‘Brain-eating’ amoeba kills young man

KARACHI: As feared with the advent of the sizzling summer, Naegleria fowleri, better known as ‘brain-eating’ amoeba, caused this year’s first death in the province, said officials of the Sindh health ministry on Friday.

They said 23-year-old Asim Hasan died at the surgical intensive care unit of a private hospital in Karachi where he had been brought on Wednesday with loss of consciousness and fever.

“We have confirmed report of the first death of the year due to Naegleria today,” said Dr Syed Zafar Mehdi, a senior health ministry official, while speaking to Dawn.

The victim originally hailed from Haji Ismail Magsi village of Tando Allahyar district.

Officials said the man had a history of swimming. He used to swim in a pond situated in his home town. He was suffering from high fever with all symptoms that later confirmed that he was a victim of Naegleria, a lethal condition in which victims do not survive in 99.9 per cent cases.

Team sent for samples’ collection

Director-General for Health Dr Mohammad Tofeeq said a surveillance team had been sent to Tando Allahyar district to take details from the site and collect water samples from the pond.

More cases feared after the first death of the year due to supply of un-chlorinated water

The experts said the organism had gone into hibernation in the environment with temperature of 36 degrees Celsius or below. But as mercury rose, the lethal bacteria was reactivated.

Last year an official report had disclosed that most neighbourhoods of Karachi

were being supplied with un-chlorinated water while the situation in other districts of Sindh was worse.

Chlorination is the key method to kill the organism and keep the life-threatening disease at bay. Another way is to use boiled water while cleaning nose as the organism enters through the nasal cavity of its victim and attacks the brain.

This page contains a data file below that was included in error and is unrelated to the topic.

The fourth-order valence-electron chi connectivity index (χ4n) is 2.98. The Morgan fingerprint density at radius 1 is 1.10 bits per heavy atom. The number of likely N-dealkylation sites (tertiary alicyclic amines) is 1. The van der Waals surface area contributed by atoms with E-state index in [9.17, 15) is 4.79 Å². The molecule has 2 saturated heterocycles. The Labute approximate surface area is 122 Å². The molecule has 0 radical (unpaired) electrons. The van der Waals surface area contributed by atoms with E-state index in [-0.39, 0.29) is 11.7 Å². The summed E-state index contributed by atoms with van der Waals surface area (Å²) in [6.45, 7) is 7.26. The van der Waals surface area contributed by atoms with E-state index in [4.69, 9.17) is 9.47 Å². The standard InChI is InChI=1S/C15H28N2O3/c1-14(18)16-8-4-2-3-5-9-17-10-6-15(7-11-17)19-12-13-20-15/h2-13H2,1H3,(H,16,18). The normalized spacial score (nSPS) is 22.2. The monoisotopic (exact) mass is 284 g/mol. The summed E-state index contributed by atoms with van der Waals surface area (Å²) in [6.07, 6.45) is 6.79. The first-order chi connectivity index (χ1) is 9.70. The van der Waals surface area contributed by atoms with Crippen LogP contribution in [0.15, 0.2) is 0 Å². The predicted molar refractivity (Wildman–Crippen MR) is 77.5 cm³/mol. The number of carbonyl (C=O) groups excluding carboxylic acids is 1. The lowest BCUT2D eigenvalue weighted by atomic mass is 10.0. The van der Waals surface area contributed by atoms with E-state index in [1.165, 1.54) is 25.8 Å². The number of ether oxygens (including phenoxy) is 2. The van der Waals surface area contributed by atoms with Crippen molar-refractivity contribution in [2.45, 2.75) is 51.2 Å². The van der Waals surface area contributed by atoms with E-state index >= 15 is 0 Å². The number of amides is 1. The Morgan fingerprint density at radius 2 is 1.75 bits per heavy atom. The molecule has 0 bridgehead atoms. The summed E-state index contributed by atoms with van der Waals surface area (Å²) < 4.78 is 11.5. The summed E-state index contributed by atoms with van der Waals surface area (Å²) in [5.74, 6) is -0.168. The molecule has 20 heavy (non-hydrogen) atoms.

A committee called the focal group for Naegleria had collected samples of water last year and results of their examination showed that over half of the city was supplied with water chlorinated much less than the desired levels. The teams found no chlorination at all at more than 90pc of the pumping houses of the Karachi Water and Sewerage Board (KWSB) risking the lives of millions in the metropolis.

Officials said the amoeba could potentially approach the victim’s brain through nasal cavity during ablution at home or in mosques where water supply was not properly chlorinated or boiled.

The authorities’ claim of investing heavily on public awareness campaign vis-à-vis Naegleria has failed to impress anyone, as the pamphlets the government published were not seen at hospitals, ablution places or mosques where people could get infected by rinsing their noses with unsafe and poorly chlorinated water.

The brain-eating amoeba had killed three people last year and 42 over the past four years. The deaths caused by the infection exposed the authorities’ claims of taking adequate measures to curb the spread of the organism. The amoeba, which survives in warm water and enters into the human brain through nasal cavity and eats up its tissues, can only be decimated through proper chlorination or boiling of water.

Primary amoebic meningoencephalitis is defined in medical literature as a rare but typically fatal infection caused by Naegleria fowleri, an amoeba found in rivers, lakes, springs, drinking water networks and poorly chlorinated swimming pools.

The illness attacks a healthy person, three to seven days after their exposure to contaminated water with symptoms of headache and slight fever, in some cases associated with sore throat and rhinitis (commonly called stuffy nose).

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